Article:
I've put on races with equal payout for men and women. I have gotten zero
complaints for doing so, ever. We actually got so much support from
sponsors that I was giving out swag to people who showed up to watch the
awards handout, I couldn't give out everything.
If I separated out red headed guys into their own race and paid them less
in prize money because there were fewer entries, they'd have my head. I'm
not going to do that to women just because they're women.
This ain't taxes. It's equality.
I think it is great that you have taken the effort to promote some races. I also think it is great that you have chosen to give equal prize purses to men and women.
I assume in your races that you did separate out the cat 5s (proverbial red headed guys) from the Cat 1/2s and you provided them with less prize money? How do you reconcile that with your definition of "equality". Did you pay the cat 1/2/3 masters less than the open 1/2/3, is that fair and equal?
We (as OBRA) have already decided that men and women should race in separate fields, so we have already agreed that men and women are not equal. Likewise, within genders we have already to group people based on ability and/or age and provide lesser prizes (in most cases for older and lower ability), so in yet another respect we do not treat all the riders equally. It is not a perfect system, but I think it is reasonable and I think the race in question is applying a reasonable standard for prizing that is within the spectrum of what can be considered "fair and equitable". In short, we are already playing on the slippery "separate but equal" slope, which means it is basically going to be impossible to come up with a definition that everyone can agree is fair.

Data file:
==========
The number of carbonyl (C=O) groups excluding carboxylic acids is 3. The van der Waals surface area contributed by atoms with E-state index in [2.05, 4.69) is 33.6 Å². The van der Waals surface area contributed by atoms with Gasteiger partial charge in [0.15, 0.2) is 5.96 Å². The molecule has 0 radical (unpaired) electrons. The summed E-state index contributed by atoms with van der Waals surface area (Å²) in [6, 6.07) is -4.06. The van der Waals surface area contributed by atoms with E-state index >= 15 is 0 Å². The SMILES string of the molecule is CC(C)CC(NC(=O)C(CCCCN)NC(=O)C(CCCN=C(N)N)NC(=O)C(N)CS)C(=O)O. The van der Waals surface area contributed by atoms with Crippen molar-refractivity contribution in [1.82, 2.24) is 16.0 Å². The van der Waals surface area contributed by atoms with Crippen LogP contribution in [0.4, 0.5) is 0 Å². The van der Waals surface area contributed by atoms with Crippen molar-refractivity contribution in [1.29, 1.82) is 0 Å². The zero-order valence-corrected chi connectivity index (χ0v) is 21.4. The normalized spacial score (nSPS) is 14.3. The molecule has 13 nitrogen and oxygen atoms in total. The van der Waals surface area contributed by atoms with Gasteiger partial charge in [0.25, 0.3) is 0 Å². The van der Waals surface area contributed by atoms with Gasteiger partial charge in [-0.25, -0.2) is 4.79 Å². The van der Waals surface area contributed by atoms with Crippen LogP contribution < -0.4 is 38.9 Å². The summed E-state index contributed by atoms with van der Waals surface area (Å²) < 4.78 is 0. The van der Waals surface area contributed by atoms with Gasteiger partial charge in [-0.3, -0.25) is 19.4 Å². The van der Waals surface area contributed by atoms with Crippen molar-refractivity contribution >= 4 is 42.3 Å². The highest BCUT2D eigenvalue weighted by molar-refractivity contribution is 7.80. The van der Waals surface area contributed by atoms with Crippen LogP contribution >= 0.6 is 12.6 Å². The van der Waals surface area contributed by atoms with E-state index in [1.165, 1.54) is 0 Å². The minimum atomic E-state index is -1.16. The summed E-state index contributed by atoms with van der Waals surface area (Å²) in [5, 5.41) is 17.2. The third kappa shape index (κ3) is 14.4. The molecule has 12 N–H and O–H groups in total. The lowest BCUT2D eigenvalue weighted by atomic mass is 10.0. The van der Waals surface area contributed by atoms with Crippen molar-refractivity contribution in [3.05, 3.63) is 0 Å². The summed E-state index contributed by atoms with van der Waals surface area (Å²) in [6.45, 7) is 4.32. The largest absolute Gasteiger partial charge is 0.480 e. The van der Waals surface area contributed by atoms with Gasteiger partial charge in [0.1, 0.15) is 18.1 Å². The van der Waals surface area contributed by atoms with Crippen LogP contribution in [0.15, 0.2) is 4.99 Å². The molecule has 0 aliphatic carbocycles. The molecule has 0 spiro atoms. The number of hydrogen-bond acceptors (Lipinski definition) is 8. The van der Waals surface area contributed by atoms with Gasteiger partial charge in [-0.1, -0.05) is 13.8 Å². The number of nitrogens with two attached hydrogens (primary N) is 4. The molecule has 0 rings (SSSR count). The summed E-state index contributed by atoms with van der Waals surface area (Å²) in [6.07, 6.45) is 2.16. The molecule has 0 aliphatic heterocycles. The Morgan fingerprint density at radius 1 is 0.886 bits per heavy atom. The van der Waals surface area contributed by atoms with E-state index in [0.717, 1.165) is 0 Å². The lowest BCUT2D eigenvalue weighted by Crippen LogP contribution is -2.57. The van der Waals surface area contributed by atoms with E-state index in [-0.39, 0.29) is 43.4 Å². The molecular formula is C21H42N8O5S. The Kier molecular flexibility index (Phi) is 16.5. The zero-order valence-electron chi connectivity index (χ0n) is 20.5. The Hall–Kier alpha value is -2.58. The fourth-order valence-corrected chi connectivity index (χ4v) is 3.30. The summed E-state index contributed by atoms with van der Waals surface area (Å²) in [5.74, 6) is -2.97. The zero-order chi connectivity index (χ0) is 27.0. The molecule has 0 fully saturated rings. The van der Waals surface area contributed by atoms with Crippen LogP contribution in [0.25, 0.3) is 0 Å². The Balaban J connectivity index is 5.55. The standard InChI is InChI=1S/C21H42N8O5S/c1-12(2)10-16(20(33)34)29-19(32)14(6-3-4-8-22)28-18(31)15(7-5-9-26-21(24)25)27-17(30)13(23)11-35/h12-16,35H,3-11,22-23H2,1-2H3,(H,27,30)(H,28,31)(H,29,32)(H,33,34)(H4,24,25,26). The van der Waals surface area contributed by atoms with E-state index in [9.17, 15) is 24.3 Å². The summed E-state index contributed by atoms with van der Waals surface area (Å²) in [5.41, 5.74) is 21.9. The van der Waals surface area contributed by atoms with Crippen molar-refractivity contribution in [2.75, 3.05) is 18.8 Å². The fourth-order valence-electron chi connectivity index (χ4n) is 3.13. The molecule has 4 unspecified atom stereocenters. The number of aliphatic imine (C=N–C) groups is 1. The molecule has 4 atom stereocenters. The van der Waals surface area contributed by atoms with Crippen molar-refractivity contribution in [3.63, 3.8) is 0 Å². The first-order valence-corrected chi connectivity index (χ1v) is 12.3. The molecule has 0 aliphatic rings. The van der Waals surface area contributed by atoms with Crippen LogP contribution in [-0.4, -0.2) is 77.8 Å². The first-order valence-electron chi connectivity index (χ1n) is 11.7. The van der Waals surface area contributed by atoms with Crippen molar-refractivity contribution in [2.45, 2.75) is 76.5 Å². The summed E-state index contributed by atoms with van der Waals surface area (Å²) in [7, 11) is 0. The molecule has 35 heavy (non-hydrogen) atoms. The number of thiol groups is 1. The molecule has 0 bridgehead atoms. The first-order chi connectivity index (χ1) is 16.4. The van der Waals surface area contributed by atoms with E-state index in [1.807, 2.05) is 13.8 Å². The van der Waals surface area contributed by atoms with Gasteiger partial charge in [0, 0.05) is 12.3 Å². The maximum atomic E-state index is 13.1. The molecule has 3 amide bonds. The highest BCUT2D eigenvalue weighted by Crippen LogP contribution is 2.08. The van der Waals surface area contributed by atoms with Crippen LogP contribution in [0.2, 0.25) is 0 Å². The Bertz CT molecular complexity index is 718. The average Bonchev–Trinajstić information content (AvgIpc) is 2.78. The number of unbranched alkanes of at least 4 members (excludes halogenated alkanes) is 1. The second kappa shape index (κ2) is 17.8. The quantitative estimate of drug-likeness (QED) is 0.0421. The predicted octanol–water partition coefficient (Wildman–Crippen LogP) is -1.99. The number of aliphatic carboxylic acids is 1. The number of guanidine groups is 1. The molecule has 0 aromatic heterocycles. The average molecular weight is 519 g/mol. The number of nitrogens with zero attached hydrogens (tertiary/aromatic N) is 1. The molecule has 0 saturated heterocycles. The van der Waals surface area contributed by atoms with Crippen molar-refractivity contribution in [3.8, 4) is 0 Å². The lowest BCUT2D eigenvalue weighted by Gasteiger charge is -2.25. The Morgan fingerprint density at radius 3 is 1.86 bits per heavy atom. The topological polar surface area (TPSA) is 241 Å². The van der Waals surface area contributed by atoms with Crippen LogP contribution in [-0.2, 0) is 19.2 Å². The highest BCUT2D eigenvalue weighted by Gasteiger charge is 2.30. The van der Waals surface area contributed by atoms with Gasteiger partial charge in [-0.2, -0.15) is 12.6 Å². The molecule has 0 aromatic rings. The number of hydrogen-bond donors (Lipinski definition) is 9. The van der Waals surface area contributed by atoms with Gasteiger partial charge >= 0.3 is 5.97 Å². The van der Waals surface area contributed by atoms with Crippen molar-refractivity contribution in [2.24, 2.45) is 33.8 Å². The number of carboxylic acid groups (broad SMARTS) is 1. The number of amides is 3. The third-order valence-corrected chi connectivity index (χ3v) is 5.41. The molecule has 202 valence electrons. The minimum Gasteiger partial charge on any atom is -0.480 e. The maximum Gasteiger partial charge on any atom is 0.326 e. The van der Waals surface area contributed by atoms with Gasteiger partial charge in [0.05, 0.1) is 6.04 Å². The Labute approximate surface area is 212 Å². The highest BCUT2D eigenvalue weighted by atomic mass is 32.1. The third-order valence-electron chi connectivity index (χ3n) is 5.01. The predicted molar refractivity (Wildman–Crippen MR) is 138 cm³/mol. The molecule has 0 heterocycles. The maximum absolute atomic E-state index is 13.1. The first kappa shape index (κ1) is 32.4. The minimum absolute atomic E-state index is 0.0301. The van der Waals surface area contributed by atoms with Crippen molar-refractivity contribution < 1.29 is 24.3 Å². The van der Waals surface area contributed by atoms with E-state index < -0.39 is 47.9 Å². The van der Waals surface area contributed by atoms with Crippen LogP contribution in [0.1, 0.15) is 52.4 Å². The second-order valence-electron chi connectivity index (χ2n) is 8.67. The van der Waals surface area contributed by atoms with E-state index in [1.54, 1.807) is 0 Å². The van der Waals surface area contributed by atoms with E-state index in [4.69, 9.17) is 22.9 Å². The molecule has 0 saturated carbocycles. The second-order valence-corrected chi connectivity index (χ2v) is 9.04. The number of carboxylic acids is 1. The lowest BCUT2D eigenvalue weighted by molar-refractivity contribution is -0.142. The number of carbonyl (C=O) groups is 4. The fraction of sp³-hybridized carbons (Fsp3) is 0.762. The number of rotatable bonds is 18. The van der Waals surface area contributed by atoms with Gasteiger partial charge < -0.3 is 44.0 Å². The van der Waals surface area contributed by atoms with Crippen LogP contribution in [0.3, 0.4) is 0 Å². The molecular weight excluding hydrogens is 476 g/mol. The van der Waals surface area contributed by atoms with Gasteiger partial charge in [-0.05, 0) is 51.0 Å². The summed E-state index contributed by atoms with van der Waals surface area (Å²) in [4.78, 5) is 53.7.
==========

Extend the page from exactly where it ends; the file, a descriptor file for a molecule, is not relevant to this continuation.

My primary point being is that I think there is a range of reasonable ways to define equality, including as you have chosen to do in your races, to provide absolutely equal payouts. However, I don't think there is any completely objective basis to say that equality has to mean equal payouts and adjusting payout ratios based on being representative of who actually registers is somehow "unequal" and needs legislation (new OBRA rules) to mandate how the prizes are divided up. I think the promoters who take the time to produce these races for us should be provided the opportunity to make reasonable decisions on how to maximize the success of their their event and we need to recognize there is not always one "right" answer. A rule that is not going to help increase ridership or increase the number of events may be taking a tin ear to the most significant issues facing OBRA right now, if anything we are lucky that any races are providing cash prizes to anyone (Kings Valley historically has one of the most generous prize purses on the calendar).
I will also observe that in the past couple of years several races have given extra prizes to certain female categories (Corvallis Cross Classic comes to mind.). I have no issue with this, but if people are advocating for new rules to make sure every promoter uses the same definition of equal, this type of attempt to attract more women would probably have to be disallowed because it isn't fair unless each male and female category gets exactly the same prizes.